Now run the following:

ggplot(data = acitelli, aes(x = other_pos, y = tension)) +

acitelli %>% 
  summarise(cor(other_pos, tension))

As expected the relationship is negative. In order to see if perceived tension is still a significant predictor of satisfaction after we’ve accounted for perceptions of other positivity, we can add the other_pos term into the model.

  1. Fit a multiple regression model called mod_t_op with both tension and other positivity as predictors of satisfaction. Interpret the intercept and slope coefficients. Are they statistically significant predictors? Has the addition of other_pos to the model changed the parameter estimate for tension?

  2. What is the R2 value for this model? Give its interpretation.

Now let’s add gender into the model that already contains tension and other_pos. First fit a model using the woman indicator you created earlier. Call it mod_wo. Then, fit a model with the original gender variable. Call it mod_gen.

  1. Interpret the coefficients for woman in mod_wo and gender in mod_gen. What do the intercepts mean in these two models? Are the coefficients for tension and other_pos different across these two models?

The interpretation of the coefficients in multiple regression is slightly different from that of simple regression. The estimate for tension reflects how much more satisfied a person is expected be if they perceive tension in their relationship one point higher while holding all other variables constant. In this case, that translates into considering only people of the same gender, who feel the same amount of positivity towards their partner, with tension scores that are one point apart.


Now we can ask if positive perceptions of your partner difuse the negative effect of tension on relationship satisfaction. That is, we can ask, is the effect of tension on satisfaction weakened (or zero) when other positivity is high? Questions like this are Answered with interaction terms. .

  1. Add the interaction of tension and other_pos to the model and leave gender out of this model. Is there a statistically significant interaction of tension and other_pos? Can you give an interpretation? Hint: see below.

To aid in interpretation of this interaction we can estimate the effect of tension on satisfaction when other_pos is low (=1) and when other_pos is high (=5). We will need to create two new variables, other_pos_low and other_pos_high to do this. For the low version, everyone who’s 1 will be made 0, and for the high version, everyone who is 5 will be made 0.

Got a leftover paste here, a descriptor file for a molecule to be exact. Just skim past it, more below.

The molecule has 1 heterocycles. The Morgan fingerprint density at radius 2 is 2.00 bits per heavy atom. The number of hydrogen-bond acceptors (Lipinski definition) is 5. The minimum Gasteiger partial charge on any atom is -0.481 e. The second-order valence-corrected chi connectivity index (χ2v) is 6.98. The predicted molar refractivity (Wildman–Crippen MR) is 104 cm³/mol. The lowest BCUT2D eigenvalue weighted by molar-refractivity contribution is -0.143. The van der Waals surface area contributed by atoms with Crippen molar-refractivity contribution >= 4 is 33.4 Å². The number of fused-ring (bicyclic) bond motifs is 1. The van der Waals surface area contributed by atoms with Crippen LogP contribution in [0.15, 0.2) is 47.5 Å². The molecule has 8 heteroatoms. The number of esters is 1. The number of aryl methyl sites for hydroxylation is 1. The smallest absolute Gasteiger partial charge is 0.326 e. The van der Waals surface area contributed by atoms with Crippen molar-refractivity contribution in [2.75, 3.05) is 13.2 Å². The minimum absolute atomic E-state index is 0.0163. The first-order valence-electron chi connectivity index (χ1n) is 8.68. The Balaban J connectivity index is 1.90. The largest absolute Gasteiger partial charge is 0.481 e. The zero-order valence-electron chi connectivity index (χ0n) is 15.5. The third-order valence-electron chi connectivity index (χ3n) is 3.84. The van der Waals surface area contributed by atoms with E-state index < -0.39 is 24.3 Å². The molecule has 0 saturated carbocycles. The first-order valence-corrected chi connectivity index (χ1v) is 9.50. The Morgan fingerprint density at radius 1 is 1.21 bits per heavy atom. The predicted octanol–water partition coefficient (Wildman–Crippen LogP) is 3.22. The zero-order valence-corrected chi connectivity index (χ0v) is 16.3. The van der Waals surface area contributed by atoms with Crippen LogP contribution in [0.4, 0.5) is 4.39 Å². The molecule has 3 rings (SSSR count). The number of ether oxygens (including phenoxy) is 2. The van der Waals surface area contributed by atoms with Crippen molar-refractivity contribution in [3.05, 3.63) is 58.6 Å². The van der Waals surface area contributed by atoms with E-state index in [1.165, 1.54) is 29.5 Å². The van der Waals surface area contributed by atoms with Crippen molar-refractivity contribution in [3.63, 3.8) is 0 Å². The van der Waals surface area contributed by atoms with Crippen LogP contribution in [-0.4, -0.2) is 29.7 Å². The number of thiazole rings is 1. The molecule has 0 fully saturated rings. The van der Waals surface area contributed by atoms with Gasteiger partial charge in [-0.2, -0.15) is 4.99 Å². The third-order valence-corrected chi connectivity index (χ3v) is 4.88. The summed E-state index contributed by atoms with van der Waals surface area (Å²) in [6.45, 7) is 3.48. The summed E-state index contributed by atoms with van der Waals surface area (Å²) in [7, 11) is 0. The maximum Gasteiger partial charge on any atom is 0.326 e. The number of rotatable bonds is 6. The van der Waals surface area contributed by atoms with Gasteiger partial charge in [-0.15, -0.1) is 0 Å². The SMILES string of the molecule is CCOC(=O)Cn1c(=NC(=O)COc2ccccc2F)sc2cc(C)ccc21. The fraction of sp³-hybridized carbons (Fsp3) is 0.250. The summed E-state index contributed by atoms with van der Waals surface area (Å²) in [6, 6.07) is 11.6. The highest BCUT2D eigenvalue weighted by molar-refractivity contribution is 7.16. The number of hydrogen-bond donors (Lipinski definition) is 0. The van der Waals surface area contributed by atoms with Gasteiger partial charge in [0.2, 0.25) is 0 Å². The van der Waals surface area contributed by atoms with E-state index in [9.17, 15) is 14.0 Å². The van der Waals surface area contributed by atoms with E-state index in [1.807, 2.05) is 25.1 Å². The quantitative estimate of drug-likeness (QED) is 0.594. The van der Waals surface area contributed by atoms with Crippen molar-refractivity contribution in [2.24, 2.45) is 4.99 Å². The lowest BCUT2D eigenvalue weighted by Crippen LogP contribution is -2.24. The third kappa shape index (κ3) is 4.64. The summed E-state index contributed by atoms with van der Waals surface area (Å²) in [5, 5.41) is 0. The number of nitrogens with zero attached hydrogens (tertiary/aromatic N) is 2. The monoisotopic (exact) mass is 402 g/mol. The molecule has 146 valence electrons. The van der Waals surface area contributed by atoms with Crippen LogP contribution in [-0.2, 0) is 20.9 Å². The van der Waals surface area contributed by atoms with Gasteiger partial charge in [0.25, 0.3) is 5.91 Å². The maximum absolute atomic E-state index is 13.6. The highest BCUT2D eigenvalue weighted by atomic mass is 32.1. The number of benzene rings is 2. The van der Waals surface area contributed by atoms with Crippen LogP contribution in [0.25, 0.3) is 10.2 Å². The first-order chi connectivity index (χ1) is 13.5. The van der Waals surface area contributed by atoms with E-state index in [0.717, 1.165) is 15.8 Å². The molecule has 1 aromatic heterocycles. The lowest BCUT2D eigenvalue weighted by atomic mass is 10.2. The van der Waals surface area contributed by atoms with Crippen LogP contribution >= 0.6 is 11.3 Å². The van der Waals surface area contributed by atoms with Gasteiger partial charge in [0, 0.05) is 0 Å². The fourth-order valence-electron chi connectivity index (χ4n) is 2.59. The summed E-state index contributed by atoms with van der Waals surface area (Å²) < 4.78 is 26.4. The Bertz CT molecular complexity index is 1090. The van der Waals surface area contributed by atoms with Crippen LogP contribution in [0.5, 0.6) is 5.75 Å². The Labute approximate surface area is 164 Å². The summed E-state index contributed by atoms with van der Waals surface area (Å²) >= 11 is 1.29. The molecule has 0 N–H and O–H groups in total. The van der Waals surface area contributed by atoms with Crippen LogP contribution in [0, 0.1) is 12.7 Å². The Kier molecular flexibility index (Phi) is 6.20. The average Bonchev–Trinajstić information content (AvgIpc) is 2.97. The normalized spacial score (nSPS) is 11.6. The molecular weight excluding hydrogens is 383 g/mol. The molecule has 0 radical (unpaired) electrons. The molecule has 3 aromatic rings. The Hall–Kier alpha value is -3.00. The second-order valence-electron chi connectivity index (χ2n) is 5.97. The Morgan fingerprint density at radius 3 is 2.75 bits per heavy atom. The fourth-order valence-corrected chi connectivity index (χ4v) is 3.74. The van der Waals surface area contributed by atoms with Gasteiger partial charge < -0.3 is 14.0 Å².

acitelli <- acitelli %>%
  mutate(other_pos_low = other_pos - 1,
         other_pos_high = other_pos - 5)

Then we simply re-run the model two more times and look at the main effect of tension in each model.

mod_low <- lm(satisfaction ~ tension*other_pos_low, data = acitelli)

mod_high <- lm(satisfaction ~ tension*other_pos_high, data = acitelli)


Interpretation: When other positivity is low, we would expect a strong negative effect of tension on satisfaction, but when other positivity is high, we would still expect a statistically significant negative effect of tension on satisfaction, but it is far less strong.

Introduction to lavaan

The package that we will be using to fit structural equation models is called lavaan. lavaan can be used to run path analyses (PA), confirmatory factor analyses (CFA), and the combination of the two, which is a SEM. It stands for Latent Variable Analysis. It is based a three step system where you first specify a model as a character string, second you pass this model to a function (along with the data) that finds parameter estimates, and finally you inspect the output. There are lavaan tutorials online here.

SEM lavaan has three steps:
* Specify the model.
* Estimate that model.
* Examine the output.

lavaan relational symbols used to specify a model:
* x ~ y + z — regression paths from y and z to x
* x ~~ y — covariance between x and y * x ~~ x — variance of x

We can actually use lavaan to fit the mod_wo model we ran above.


After installing lavaan and loading it, use the following code to specify, fit, and examine your model output.

model <- 'satisfaction ~ tension + other_pos + woman'

fit <- sem(model, data = acitelli)

  1. Compare the path estimates obtained from lavaan to the regression coefficient estimates you got using the lm() function for mod_wo. Are there any differences?

  2. In order to add interactions to your model in lavaan, you will need to first create the product term in your data set. For this last exercise, please add that term to your data set and fit the model you ran in exercise 11. Are the estimates similar across models?

This is a product of OpenIntro that is released under a Creative Commons Attribution-ShareAlike 3.0 Unported. This lab was adapted from a lab written by Mine Çetinkaya-Rundel and Andrew Bray.